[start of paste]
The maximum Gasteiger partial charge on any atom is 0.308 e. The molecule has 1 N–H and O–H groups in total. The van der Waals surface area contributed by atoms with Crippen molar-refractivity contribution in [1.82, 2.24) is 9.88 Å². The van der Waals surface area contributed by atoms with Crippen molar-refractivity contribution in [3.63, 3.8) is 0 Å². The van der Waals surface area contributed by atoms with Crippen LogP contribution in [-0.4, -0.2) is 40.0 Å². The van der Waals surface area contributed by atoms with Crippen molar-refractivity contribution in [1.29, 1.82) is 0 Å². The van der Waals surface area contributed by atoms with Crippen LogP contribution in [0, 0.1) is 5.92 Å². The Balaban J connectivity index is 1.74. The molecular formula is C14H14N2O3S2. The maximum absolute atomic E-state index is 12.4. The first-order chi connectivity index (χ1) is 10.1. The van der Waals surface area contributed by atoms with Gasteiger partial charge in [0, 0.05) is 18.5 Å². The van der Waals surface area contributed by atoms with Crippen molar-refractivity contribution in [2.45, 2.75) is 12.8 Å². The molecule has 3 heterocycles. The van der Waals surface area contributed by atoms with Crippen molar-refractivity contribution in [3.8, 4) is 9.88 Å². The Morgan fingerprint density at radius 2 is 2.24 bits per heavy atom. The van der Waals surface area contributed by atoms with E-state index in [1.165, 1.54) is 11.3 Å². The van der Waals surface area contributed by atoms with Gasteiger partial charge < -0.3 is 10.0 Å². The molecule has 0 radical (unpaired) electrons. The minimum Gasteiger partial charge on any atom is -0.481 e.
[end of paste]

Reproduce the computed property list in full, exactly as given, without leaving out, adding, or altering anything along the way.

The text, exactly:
The maximum Gasteiger partial charge on any atom is 0.308 e. The molecule has 1 N–H and O–H groups in total. The van der Waals surface area contributed by atoms with Crippen molar-refractivity contribution in [1.82, 2.24) is 9.88 Å². The van der Waals surface area contributed by atoms with Crippen molar-refractivity contribution in [3.63, 3.8) is 0 Å². The van der Waals surface area contributed by atoms with Crippen LogP contribution in [-0.4, -0.2) is 40.0 Å². The van der Waals surface area contributed by atoms with Crippen molar-refractivity contribution in [1.29, 1.82) is 0 Å². The van der Waals surface area contributed by atoms with Crippen LogP contribution in [0, 0.1) is 5.92 Å². The Balaban J connectivity index is 1.74. The molecular formula is C14H14N2O3S2. The maximum absolute atomic E-state index is 12.4. The first-order chi connectivity index (χ1) is 10.1. The van der Waals surface area contributed by atoms with Gasteiger partial charge in [0, 0.05) is 18.5 Å². The van der Waals surface area contributed by atoms with Crippen molar-refractivity contribution in [2.45, 2.75) is 12.8 Å². The molecule has 3 heterocycles. The van der Waals surface area contributed by atoms with Crippen molar-refractivity contribution in [3.8, 4) is 9.88 Å². The Morgan fingerprint density at radius 2 is 2.24 bits per heavy atom. The van der Waals surface area contributed by atoms with E-state index in [1.165, 1.54) is 11.3 Å². The van der Waals surface area contributed by atoms with Gasteiger partial charge < -0.3 is 10.0 Å². The molecule has 0 radical (unpaired) electrons. The minimum Gasteiger partial charge on any atom is -0.481 e.